According to NoteSlate website, the NoteSlate will be coming to market in June 2011. They do advertise the NoteSlate starting at $99, which is a excellent price. If the NoteSlate works as good as a regular notepad paper to take notes, this could be a good seller. It claims 180 hours of battery life, which will be great to be able to take notes and not worry of running out of battery life out in the field or office meetings. The size of the NoteSlate is pretty much like a regular notepad that you use normally, so this will be a good thing as it will not be much bigger and bulkier. At 13" screen size, this should be able to give any user a good size space to make drawings, sketches, notes, etc... on this device. The NoteSlate will be available in 4 colors, so you can chose which one is right for you. One thing for sure, the NoteSlate must have some way of getting all these notes over to your computer or maybe upload and sync with... say Google Docs? Or have a way to email the notes. Will be keeping a eye on this as time gets closer. In the mean time here is some specs for the NoteSlate:
- REAL PAPER look design
- ONE COLOR display
- ONE TOUCH ability just with pen / eraser
- 210x310x6mm thin body
- 13 inch matte monochrome eInk display
- 190x270mm active display, 750x1080pixels
- 180 hours battery life (almost 3 weeks of daily work !)
- 280 g weight !
- basic inputs: pen with eraser, USB mini, SD Card, Jack 3.5 mm, AC/DC 12V
- Wi-Fi module on request with order (no added charge (!)
- no web browsing !
- end price $99
- ONE POINT OF SALE - NoteSlate online e-store
- simple three button physical interface ( SAVE CURRENT SCREEN / SHOW LAST SCREEN / DELETE CURRENT SCREEN )
- pen magnetic holder directly on the tablet surface (throw the pen away and go !)
- any ordinary pen or pencil usage (works just on NoteSlate NATURAL model )
- real paper look and feel when using
- solar energy backside cover
BASIC MODEL / WHITE / BLACK / GREEN / BLUE / RED / COLOR MODEL / NATURAL
Steve Jobs has always said that if you see a stylus with a tablet, that is failure in the making. This isn't anything new, but Steve J has always made that clear. But now NYT has posted that apparently Apple has trademark a stylus that can be used to draw possible maybe on future iPad's. This will be interesting what really Apple has plans for the use of the stylus. If the stylus has a way that they can use a special digitizer that can detect the stylus so you can take notes, this will be great and I can see the iPad sell more for businesses.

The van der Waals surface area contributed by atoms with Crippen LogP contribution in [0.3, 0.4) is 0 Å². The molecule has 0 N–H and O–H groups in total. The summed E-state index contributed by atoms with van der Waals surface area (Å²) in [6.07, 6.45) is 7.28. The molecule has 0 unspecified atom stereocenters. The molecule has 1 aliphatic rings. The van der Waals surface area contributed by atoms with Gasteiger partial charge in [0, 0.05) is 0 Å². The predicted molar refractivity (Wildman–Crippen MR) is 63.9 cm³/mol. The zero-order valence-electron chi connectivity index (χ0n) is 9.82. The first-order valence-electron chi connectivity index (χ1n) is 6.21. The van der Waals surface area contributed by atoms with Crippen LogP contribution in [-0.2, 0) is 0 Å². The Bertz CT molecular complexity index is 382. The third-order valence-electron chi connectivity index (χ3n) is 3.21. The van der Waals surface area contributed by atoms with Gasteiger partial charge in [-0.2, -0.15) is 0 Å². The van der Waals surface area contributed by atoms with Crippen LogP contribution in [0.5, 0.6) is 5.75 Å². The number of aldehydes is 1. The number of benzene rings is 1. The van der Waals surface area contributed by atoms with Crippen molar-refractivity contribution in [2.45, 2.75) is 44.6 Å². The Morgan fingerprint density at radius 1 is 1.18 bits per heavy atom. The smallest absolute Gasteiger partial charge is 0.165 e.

Yes there is apps that you can use for note taking, but only those apps have some kind of "Palm Rejection" so that you lean your palm on the iPad and take notes as if it was a notepad. This is great, but this is not always perfect when taking notes. For one, if you don't pick the right stylus from the many stylus that are available, you will have trouble inking. Another is that not all apps that claim that you can take notes with a stylus work well. The writing on the iPad looks very bad. It is not smooth as you think it would be to take notes. There is a couple of apps that I have tested and does a great job for note taking, but again each had its pro's and con's.
The two I use daily at work is Penultimate and Noteshelf. These two apps do a great job for note taking and options to create folders, to label each. Noteshelf has the most options, as you can create books for your notes with several different paper styles that relate to business, personal, etc... And you get a good selection of paper styles that you can use. But overall Penultimate inking is much smoother as you write your notes. But the palm rejection is not as good as Noteshelf. So I use both and depending what notes I will be taking I use that app. So the right tool, for the right job comes into play here. Speaking of which, I wish that there was some kind of app like this on the Android OS so that I can just use my Galaxy Tab for note taking quick notes. I use my GT everywhere I go, much more portable and can get the job done on the field, where the iPad is ok, but the size is a bit big after a while.